At long last, it’s time for me to leave this awe-inspiring place I’ve called home for 18 months.  Since the ship arrived this morning I’ve been increasingly sad and excited.  It’ll be very sad to part with Davis Station and its denizens, but I also have so much to look forward to (and do) back home. I don’t have a theme for this week’s pictures.  It’s the time of year when the… Read More

Yesterday I was lucky enough to go out on a boating trip to check out the icebergs and penguins, just like I did last summer.  Unlike the trip last summer, the sky was quite overcast this time.  Despite the sky being less interesting and providing more glare off the ocean (I forgot my polariser), it changed some of the colours for the better.  And regardless, I’m not going to look this gift… Read More

For the second time this season we’ve been lucky enough to have a visit from the CHINARE (Chinese Antarctic Research Expedition) icebreaker, the MV XueLong (which, by the way, means ‘Snow Dragon’).  The occasion for this visit is the collection of geological samples, which were taken by Chinese geologists a couple of months ago. The team of geologists spent most of their time out in remote Antarctic places, so we didn’t see… Read More

It had been a while since I’d gone for a decent hike (12 months, in fact), so I planned to spend two nights out in the field enjoying life.  As it so happened, however, the two huts within practical walking distance (Watts and Brookes) were both booked out for Saturday night this weekend.  My solution was to book Watts hut for Friday night, then walk to Marine Plain refuge for Saturday night…. Read More

Earlier this week I was asked to help with some very remote maintenance…on the Amery Ice Shelf.  Out at a site identified as ‘AM06’ there are a pair of masts and a rather large ‘space case’ filled with various data loggers and instrumentation (including an ice thickness radar, automatic weather station, seismic probes, GPS loggers, etc).  Not all of these instruments were working as intended, so the Climate Processes and Change (CPC)… Read More

Yesterday, just before lunch time, we were told that room had become available on a helicopter flight to Platcha Hut. It’s a quaint little hut (a pair of them, actually) that lives at the base of the plateau. Our reason for the trip was that Platcha is the only hut we hadn’t managed to give a thorough once-over for comms purposes. I’d been there during training, but not with a camera, a… Read More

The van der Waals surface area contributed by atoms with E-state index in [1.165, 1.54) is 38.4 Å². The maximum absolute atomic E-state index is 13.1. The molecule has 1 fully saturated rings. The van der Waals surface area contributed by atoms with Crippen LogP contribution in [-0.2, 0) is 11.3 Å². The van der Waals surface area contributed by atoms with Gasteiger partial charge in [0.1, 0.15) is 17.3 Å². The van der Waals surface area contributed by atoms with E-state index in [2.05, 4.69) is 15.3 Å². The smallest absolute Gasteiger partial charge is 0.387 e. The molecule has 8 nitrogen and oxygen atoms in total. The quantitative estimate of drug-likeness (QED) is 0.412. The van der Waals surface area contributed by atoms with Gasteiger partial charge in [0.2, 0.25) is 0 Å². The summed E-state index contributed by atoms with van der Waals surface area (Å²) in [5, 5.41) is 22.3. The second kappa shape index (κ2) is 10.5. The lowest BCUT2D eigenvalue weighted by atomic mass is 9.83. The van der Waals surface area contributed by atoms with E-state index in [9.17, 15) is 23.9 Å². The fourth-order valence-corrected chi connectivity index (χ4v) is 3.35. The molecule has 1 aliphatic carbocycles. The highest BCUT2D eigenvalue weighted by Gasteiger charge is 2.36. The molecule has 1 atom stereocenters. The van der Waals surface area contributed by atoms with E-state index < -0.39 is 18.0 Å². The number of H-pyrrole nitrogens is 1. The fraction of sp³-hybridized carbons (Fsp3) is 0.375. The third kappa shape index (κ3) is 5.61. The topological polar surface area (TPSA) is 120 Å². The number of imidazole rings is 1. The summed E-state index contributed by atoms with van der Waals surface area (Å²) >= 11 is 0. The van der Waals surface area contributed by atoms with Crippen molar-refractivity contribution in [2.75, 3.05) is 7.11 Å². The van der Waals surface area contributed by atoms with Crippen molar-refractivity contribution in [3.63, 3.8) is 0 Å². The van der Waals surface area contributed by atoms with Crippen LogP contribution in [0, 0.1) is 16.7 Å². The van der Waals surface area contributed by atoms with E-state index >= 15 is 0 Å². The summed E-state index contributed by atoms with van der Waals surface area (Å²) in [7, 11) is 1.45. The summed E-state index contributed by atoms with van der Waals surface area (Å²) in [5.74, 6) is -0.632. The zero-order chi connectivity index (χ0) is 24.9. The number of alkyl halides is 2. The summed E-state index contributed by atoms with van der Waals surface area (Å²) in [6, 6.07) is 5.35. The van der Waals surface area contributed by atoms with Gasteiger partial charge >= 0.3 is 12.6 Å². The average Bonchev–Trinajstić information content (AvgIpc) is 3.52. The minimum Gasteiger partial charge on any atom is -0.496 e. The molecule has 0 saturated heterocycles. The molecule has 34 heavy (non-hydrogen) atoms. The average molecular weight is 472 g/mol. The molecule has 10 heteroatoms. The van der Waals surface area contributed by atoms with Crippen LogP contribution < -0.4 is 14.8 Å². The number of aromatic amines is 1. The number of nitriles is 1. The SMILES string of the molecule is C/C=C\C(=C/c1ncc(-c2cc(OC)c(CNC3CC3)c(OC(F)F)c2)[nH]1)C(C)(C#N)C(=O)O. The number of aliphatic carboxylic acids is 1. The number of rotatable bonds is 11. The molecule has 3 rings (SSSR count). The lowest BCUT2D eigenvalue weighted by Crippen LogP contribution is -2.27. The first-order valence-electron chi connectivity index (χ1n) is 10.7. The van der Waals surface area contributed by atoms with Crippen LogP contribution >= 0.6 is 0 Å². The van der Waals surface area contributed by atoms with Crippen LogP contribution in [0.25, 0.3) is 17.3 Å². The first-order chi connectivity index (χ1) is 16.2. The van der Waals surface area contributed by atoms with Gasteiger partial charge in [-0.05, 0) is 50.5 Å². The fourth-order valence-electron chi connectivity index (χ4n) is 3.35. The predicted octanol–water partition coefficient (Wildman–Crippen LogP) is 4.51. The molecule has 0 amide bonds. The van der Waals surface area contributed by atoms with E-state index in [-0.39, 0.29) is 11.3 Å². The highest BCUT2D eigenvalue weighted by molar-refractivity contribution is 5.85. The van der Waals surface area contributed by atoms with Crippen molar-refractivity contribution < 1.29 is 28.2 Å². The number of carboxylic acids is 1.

This is a quick redux on my Beachcombing post.  The weather is great and the pack ice (that left us just a week or so ago) has been blown back to us thanks to a prevailing SW wind.  Pack ice in the bay means…penguins! This is what the chunks of our ice look like.  Normally the water in front of the station is clear of ice owing to the persistent NE wind that… Read More

After our most excellent Christmas and New Year celebrations (which this time I chose not take photos of and just enjoy) our first activity was to do an emu-bob of the station.  We had greatly below average snowfall for 2014, so a lot of rubbish that had not been seen for years had surfaced.  Not only did we find a lot of rubbish (most of a tonne in total, including a couple… Read More

As the summer has progressed, it’s been great to see both new faces and ‘repeat offenders’ from last summer.  Now that we’re winding down to Christmas and the end of the year, we’re also at the peak of the snow melt. In a more typical year, there would be more snow left and so the melt streams would be larger and more impressive.  We were below average for snow this year so… Read More

Well, there’s a lot that goes on during resupply.  Immediately after resupply however, it gets even busier for comms.  Everyone has devices that need to be put on the network, empty offices become filled and don’t always work as intended, new equipment arrives and needs to be installed, etc.  Or, to paraphrase, I was just too busy to take many photos. As things began to settle down, however, I pulled the camera… Read More